Common meter, also known as ballad meter, is poetic meter where lines alternate having four accented syllables followed by three accented syllables. It is common in traditional hymns (Amazing Grace, It Came Upon a Midnight Clear), poetry (Emily Dickinson used it often), and many different ballads.

This can be used for humorous effect. For instance, it is easy to sing Emily Dickinson's poems to the tune of Gilligan's Island. For a faster example, you can easily sing the words of John Mellencamp's Rain on the Scarecrow to the tune of Go, Diego, Go!.

Are there any musical parodists who have exploited this common meter in humorous recordings? What songs did they record using this technique?

1 Answer 1


You ask two questions here.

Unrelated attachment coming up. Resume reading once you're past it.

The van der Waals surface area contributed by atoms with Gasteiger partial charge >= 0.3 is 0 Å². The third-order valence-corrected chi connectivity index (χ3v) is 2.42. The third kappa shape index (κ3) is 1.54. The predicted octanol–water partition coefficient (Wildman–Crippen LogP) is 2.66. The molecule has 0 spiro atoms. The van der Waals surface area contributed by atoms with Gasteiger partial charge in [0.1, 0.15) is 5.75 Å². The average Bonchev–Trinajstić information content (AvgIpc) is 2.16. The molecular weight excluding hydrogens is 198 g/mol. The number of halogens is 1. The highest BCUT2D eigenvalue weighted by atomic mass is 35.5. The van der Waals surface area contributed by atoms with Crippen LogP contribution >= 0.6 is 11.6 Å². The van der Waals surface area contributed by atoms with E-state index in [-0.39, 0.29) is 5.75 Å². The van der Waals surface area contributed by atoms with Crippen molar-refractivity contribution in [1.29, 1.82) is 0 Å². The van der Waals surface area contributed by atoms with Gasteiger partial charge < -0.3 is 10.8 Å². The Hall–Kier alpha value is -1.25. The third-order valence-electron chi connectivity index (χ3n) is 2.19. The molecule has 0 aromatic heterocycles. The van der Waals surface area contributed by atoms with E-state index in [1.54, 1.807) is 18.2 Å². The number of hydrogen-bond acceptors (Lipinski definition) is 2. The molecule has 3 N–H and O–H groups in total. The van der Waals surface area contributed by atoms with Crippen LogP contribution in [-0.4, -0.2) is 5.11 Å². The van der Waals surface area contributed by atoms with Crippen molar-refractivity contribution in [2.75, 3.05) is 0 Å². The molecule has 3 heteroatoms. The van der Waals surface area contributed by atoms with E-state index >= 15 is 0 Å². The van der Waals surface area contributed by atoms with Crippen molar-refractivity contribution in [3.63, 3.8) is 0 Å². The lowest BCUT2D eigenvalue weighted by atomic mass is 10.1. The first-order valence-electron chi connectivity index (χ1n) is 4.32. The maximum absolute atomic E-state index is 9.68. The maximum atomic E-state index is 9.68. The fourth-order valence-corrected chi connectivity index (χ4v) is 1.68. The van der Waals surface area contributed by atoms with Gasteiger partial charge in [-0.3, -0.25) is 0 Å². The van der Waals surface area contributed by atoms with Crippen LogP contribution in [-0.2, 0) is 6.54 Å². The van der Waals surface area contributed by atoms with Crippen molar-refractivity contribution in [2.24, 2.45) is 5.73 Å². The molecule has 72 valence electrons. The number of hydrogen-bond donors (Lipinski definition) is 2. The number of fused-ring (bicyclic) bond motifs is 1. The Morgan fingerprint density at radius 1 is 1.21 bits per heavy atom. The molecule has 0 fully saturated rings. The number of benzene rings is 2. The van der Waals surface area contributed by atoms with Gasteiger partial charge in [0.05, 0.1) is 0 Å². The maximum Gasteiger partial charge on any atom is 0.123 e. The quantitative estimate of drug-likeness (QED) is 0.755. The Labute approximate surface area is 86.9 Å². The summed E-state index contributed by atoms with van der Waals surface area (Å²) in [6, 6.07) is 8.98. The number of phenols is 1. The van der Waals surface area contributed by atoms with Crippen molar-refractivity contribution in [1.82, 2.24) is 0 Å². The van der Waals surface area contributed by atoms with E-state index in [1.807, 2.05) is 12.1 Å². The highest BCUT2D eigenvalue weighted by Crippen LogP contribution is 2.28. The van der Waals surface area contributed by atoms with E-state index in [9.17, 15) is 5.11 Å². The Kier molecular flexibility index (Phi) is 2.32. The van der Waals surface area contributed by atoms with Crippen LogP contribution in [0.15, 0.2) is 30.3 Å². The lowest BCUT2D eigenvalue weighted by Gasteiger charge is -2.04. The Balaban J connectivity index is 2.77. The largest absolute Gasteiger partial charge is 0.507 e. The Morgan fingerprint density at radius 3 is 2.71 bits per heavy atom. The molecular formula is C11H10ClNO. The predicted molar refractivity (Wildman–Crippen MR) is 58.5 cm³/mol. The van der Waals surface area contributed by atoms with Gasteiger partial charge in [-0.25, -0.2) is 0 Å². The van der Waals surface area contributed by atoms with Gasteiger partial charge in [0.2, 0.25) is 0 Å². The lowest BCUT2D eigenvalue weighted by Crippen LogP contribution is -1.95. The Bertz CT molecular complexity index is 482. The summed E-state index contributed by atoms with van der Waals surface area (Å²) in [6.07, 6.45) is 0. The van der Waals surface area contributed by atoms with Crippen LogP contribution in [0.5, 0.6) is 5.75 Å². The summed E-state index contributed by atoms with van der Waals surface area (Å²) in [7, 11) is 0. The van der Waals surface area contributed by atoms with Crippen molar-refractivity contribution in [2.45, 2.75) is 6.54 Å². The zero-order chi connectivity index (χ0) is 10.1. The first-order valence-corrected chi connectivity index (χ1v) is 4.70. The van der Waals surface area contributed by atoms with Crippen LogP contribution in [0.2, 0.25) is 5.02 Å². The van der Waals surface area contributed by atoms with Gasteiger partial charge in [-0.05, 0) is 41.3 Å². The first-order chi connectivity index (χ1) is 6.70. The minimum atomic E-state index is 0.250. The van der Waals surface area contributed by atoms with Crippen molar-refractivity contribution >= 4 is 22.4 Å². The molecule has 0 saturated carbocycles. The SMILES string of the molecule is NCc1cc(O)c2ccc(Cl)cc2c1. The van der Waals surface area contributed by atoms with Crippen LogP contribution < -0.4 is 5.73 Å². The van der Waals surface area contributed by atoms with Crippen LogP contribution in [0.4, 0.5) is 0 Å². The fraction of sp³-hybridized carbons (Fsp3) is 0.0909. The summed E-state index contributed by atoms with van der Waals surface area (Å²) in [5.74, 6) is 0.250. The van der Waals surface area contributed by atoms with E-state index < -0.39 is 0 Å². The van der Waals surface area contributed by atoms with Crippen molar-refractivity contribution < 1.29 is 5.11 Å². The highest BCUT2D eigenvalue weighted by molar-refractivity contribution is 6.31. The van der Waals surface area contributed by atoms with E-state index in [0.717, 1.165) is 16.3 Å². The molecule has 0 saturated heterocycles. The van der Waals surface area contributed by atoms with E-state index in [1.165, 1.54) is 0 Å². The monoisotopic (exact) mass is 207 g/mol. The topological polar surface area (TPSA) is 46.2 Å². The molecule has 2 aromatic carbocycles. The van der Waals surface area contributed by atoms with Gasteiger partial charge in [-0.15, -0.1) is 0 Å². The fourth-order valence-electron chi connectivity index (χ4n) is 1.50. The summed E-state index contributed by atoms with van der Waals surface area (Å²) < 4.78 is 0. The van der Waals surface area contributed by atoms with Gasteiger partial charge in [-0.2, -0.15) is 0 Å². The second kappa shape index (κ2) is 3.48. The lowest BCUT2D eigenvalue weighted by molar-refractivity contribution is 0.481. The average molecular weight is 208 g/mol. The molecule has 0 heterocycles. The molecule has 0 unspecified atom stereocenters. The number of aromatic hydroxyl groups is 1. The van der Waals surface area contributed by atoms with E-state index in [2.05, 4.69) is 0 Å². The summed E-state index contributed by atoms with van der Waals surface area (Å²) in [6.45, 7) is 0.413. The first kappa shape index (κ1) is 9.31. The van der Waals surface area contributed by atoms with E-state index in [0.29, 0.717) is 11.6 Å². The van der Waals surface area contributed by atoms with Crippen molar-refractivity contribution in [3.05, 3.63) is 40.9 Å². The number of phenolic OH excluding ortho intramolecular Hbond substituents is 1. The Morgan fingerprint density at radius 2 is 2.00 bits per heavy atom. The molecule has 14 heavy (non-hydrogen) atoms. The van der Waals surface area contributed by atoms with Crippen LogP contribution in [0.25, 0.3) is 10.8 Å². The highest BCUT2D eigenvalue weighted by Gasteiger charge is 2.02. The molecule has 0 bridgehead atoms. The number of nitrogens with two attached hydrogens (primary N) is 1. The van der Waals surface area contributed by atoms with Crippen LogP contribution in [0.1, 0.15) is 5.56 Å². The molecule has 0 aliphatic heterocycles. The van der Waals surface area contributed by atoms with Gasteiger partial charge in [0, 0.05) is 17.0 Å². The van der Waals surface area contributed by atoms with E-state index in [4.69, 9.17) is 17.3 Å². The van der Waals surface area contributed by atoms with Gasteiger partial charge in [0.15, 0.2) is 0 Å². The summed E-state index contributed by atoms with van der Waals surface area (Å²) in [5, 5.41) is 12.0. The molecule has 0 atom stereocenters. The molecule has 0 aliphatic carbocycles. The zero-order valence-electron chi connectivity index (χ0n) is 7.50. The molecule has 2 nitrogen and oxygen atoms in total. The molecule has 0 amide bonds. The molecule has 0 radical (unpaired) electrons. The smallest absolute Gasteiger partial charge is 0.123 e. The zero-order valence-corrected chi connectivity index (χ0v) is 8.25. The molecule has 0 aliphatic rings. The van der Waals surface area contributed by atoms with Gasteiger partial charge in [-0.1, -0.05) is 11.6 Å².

To the question : "are there any musical parodists who...", there is this compilation video from Helen Arney and Jay Foreman : where they "explore common meter (or "common metre", "ballad meter") by mashing up a whole lot of songs."

For wider context, the technique is referenced under TV tropes as common Meter and more loosely to the tune of , and the tvtropes article also points to the term Contrafactum.

The YT vid is a "recording", but I couldn't find a commercial recording - I think that maybe it is easy to do this yourself, so while there may be YT videos, there might not be a recent commercial recording - although someone with a knowledge of parody or satirical songs going back a longer time might be able to come up with a better answer on this point. So I guess this is really a "starter answer", but maybe it will push someone else to write a better one.

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